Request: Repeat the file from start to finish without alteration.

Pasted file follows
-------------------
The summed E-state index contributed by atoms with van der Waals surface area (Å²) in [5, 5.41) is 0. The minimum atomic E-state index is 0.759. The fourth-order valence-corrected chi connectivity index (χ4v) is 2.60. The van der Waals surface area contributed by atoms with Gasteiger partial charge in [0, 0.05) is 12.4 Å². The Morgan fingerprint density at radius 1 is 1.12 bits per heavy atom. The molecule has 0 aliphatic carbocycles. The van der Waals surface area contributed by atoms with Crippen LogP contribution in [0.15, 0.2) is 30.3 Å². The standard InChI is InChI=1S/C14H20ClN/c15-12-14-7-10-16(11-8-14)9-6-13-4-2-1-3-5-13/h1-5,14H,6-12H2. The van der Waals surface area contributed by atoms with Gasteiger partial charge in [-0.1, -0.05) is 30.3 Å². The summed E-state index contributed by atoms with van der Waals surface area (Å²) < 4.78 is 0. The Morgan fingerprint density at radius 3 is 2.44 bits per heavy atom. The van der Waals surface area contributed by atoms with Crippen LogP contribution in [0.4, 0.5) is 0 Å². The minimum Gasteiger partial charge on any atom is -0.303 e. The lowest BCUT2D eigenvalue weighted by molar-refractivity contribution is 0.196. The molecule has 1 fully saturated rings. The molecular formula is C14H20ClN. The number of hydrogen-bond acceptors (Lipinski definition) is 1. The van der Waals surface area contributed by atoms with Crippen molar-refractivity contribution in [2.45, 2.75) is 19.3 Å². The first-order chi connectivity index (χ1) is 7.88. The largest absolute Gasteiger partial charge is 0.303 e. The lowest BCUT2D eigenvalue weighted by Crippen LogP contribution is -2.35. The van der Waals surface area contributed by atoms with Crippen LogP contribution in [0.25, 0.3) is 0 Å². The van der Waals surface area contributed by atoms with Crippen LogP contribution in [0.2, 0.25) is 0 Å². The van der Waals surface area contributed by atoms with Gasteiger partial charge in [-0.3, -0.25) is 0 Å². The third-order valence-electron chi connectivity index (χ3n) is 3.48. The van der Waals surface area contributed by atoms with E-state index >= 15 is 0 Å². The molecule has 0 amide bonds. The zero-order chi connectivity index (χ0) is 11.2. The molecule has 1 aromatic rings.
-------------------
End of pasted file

The summed E-state index contributed by atoms with van der Waals surface area (Å²) in [5, 5.41) is 0. The minimum atomic E-state index is 0.759. The fourth-order valence-corrected chi connectivity index (χ4v) is 2.60. The van der Waals surface area contributed by atoms with Gasteiger partial charge in [0, 0.05) is 12.4 Å². The Morgan fingerprint density at radius 1 is 1.12 bits per heavy atom. The molecule has 0 aliphatic carbocycles. The van der Waals surface area contributed by atoms with Crippen LogP contribution in [0.15, 0.2) is 30.3 Å². The standard InChI is InChI=1S/C14H20ClN/c15-12-14-7-10-16(11-8-14)9-6-13-4-2-1-3-5-13/h1-5,14H,6-12H2. The van der Waals surface area contributed by atoms with Gasteiger partial charge in [-0.1, -0.05) is 30.3 Å². The summed E-state index contributed by atoms with van der Waals surface area (Å²) < 4.78 is 0. The Morgan fingerprint density at radius 3 is 2.44 bits per heavy atom. The van der Waals surface area contributed by atoms with Crippen LogP contribution in [0.4, 0.5) is 0 Å². The minimum Gasteiger partial charge on any atom is -0.303 e. The lowest BCUT2D eigenvalue weighted by molar-refractivity contribution is 0.196. The molecule has 1 fully saturated rings. The molecular formula is C14H20ClN. The number of hydrogen-bond acceptors (Lipinski definition) is 1. The van der Waals surface area contributed by atoms with Crippen molar-refractivity contribution in [2.45, 2.75) is 19.3 Å². The first-order chi connectivity index (χ1) is 7.88. The largest absolute Gasteiger partial charge is 0.303 e. The lowest BCUT2D eigenvalue weighted by Crippen LogP contribution is -2.35. The van der Waals surface area contributed by atoms with Crippen LogP contribution in [0.25, 0.3) is 0 Å². The van der Waals surface area contributed by atoms with Crippen LogP contribution in [0.2, 0.25) is 0 Å². The van der Waals surface area contributed by atoms with Gasteiger partial charge in [-0.3, -0.25) is 0 Å². The third-order valence-electron chi connectivity index (χ3n) is 3.48. The van der Waals surface area contributed by atoms with E-state index >= 15 is 0 Å². The molecule has 0 amide bonds. The zero-order chi connectivity index (χ0) is 11.2. The molecule has 1 aromatic rings.